Course Detail

ID 2070
Course ID EES83QEL
Course Name Foundations of literature 1
Years Active 2020, 2023, 2022, 2019, 2021
Terms Active 1
On Course Selection Form No
Course Placement No
Special Permission Course No
Credits Awarded 1.0
Retakeable No
Rules Fulfilling
Eligibility Rule

Additional Course Information

Additional Information for Course Exceptions Required? No

This yearlong course invites students to read, discuss, and write about challenging and culturally formative texts of the last 3,000 years, from the Greek plays and Homer’s Odyssey to contemporary works of literature, such as Elena Ferrante’s My Brilliant Friend and Kamila Shamsie’s Home Fire. Students will consider themes as central and far-reaching as the nature of truth, the role of power and ambition in society, the meaning of artistic freedom, the complications of race and gender, and the role of fate and free will in literature and culture. Essential questions will include:

  • What does it mean to be educated, and how do we acquire knowledge and wisdom?
  • How do ancient works establish archetypes and pose questions that remain relevant today?
  • What dualities and oppositions (cultural, philosophical, moral) do these texts suggest?
  • What are the challenges of reading works in translation, and what is the value in reading works that require “cultural translation”?
  • How do recent literary works speak to the traditional Western canon?
  • In what ways has the concept of a "canon" been used to silence and exclude people, and how can we acknowledge the value of these enduring works while integrating historically excluded and marginalized voices?  
  • In what ways might a text lend itself to different “readings”?
  • In what ways does a literary work’s structure (i.e. sequencing, juxtapositions, lacunae) and language (i.e. word choice, literary devices, sentence length) shape/reinforce its content?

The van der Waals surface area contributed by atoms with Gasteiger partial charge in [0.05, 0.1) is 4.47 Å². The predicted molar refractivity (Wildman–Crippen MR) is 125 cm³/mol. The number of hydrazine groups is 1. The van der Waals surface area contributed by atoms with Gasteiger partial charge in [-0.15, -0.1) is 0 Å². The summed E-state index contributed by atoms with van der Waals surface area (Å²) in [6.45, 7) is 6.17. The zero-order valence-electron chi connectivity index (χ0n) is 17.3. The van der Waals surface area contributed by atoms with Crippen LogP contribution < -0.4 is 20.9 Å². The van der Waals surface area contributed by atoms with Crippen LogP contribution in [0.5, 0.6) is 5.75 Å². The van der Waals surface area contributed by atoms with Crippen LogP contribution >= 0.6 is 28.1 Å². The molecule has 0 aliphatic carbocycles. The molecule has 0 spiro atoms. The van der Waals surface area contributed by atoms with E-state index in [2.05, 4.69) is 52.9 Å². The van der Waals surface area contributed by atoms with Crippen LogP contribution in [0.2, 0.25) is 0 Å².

Students will hone and expand the writing skills introduced in Freshman Composition, crafting analytical and creative pieces, and responding to literary scholarship in order to deepen an understanding of the texts.


Texts may include:

  • The Epic of Gilgamesh (2100 BC)
  • Excerpts from Genesis, The Book of Job (10th-8th century BC)
  • The Odyssey, Homer (8th century BC)
  • The Oresteia, Aeschylus (458 BC)
  • Oedipus Rex, Oedipus at Colonus, Antigone, Sophocles (429 BC)
  • The Clouds, Aristophanes (423 BC)
  • The Republic, Plato (380 BC)
  • The Metamorphoses, Ovid (8AD)
  • The Gospel According to Jesus, Stephen Mitchell, trans. 1st century AD)
  • The Inferno, Dante (1322)
  • Excerpts from The Prince, Machiavelli (1532)
  • Selected essays, Montaigne (1590s)
  • Richard III (1592), The Merchant of Venice (1598), Othello (1603), Macbeth (1606), William Shakespeare
  • Candide, Voltaire (1759)
  • The Sorrows of Young Werther, Goethe (1774)
  • Pride and Prejudice, Jane Austen (1813)
  • Wuthering Heights, Emily Bronte (1847)
  • Crime and Punishment, Fyodor Dostoevsky (1866)
  • Anna Karenina (1877), The Death of Ivan Ilych (1886), Leo Tolstoy  
  • The Picture of Dorian Gray (1890) and The Importance of Being Earnest (1895), Oscar Wilde
  • Death in Venice, Thomas Mann (1912)
  • Dubliners, James Joyce (1914)
  • The Metamorphosis, Franz Kafka (1915) 
  • A Room of One's Own, Virginia Woolf (1929)
  • Mythology, Edith Hamilton (1942)
  • Endgame, Samuel Beckett (1957)   
  • The Prime of Miss Jean Brodie, Muriel Spark (1961)
  • The Master and Margarita, Mikhail Bulgakov (1966)
  • If on a Winter's Night a Traveler, Italo Calvino (1979)
  • Maus, Art Spiegelman (1980)
  • The Unbearable Lightness of Being, Milan Kundera (1984)
  • Perfume, Patrick Suskind (1985)
  • Wartime Lies, Louis Begley (1991)
  • Transmission, Hari Kunzru (2005)
  • Black Swan Green, David Mitchell (2006)
  • My Brilliant Friend, Elena Ferrante (2016)
  • Home Fire, Kamila Shamsie (2017)

Syllabus There is no syllabus listed